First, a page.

The government’s tax reform Package 2 — focused on corporate profits and fiscal incentives — could end up being detrimental to investments, a Fitch Group unit said.
“While the proposed tax reforms in the second package would streamline the complex tax system, we believe it will likely weigh on the country’s competitiveness and create uncertainty for investors in the near-term,” BMI Research said in a report released on Tuesday.
The second of five packages under the Duterte administration’s Comprehensive Tax Reform Program (CTRP) was submitted to the House of Representatives in January, quickly following the December approval of the Tax Reform for Acceleration and Inclusion (Train) law that took effect at the start of 2018.
Package 2 proposes to gradually lower the corporate income tax rate to 25 percent from 30 percent while modifying tax incentives for companies to make these “performance-based, targeted, time-bound and transparent.”
BMI, however, said: “Despite the proposed corporate income tax cut, we note that tax rates in the Philippines will still be one of the highest and least competitive in the region, and the repealing of tax incentives to investors will likely make it worse.”
The rationalization of perks also comes at a time when neighboring countries are trying to offer more incentives to attract foreign direct investments, it added.
“Not only that, the tax reduction is conditional and dependent upon the government’s ability to reduce the cost of tax incentives — for every reduction in the cost of the tax incentives by 0.15 percent of GDP (gross domestic product), there will be a 1 percent reduction in corporate tax rate,” BMI noted.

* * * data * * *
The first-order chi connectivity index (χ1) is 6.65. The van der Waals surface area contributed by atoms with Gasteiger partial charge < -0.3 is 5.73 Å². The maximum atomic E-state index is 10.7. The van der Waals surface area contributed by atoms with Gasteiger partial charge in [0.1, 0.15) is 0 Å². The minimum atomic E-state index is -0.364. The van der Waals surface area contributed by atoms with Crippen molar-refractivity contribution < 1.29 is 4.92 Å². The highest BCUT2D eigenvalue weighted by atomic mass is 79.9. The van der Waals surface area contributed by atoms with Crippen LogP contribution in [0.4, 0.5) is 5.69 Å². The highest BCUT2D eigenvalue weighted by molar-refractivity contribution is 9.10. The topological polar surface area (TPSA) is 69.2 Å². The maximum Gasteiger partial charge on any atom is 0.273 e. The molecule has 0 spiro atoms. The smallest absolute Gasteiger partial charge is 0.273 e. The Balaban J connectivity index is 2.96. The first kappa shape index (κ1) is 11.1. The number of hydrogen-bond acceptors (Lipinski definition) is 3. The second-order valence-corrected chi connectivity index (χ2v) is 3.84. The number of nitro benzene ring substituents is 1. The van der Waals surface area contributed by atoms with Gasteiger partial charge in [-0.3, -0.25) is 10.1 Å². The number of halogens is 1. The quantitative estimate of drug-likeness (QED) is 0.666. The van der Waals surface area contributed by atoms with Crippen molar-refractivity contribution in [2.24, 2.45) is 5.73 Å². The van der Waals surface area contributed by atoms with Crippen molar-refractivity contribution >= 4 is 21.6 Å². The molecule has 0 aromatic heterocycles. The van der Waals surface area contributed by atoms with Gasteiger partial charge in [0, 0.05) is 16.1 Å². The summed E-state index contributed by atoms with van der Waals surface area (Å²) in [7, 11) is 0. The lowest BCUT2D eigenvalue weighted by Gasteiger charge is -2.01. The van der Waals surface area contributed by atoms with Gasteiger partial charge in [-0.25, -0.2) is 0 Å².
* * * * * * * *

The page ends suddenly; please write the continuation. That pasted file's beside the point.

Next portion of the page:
As part of the proposal, the government is asking for a limit on Philippine Economic Zone Authority (PEZA) incentives to a maximum of 10 years and changing the 5 percent tax on gross income earned (GIE) to a 15 percent tax on net income, it pointed out.
The bill also calls for the repeal of more than 30 special laws that grant incentives to investors and for PEZA-registered enterprises to export 90 percent of total sales, up from the current 70 percent.
BMI noted that the PEZA currently grants an attractive incentives package that includes income tax holidays for a maximum of eight years, a perpetual 5 percent tax on GIE and zero value-added tax on local purchases and up to 30 percent of local sales, among others.
There are also 14 investment promotion agencies, more than 200 laws that grant various types of investment and non-investment tax incentives and tax benefits are also provided under the Tax Code, it added.
“Although the quid pro quo approach may be fiscally prudent, it creates more uncertainty for businesses. We believe that this could weigh on investment over the near-term as investors adopt a wait-and-see approach,” BMI concluded.
The Train law, also known as Train 1A, cut personal income taxes in exchange for excise tax hikes on fuel, car sales and sugar-sweetened beverages, among others.
CTRP Package 2 is separate from the stilll-to-be approved Train 1B proposal, which includes complementary measures such as motor vehicle users’ charges and an estate tax amnesty that the Finance department wants Congress to pass within the first quarter of this year.
The government has said that revenues from its tax reform program would help it deliver on its ambitious “Build Build Build” infrastructure program.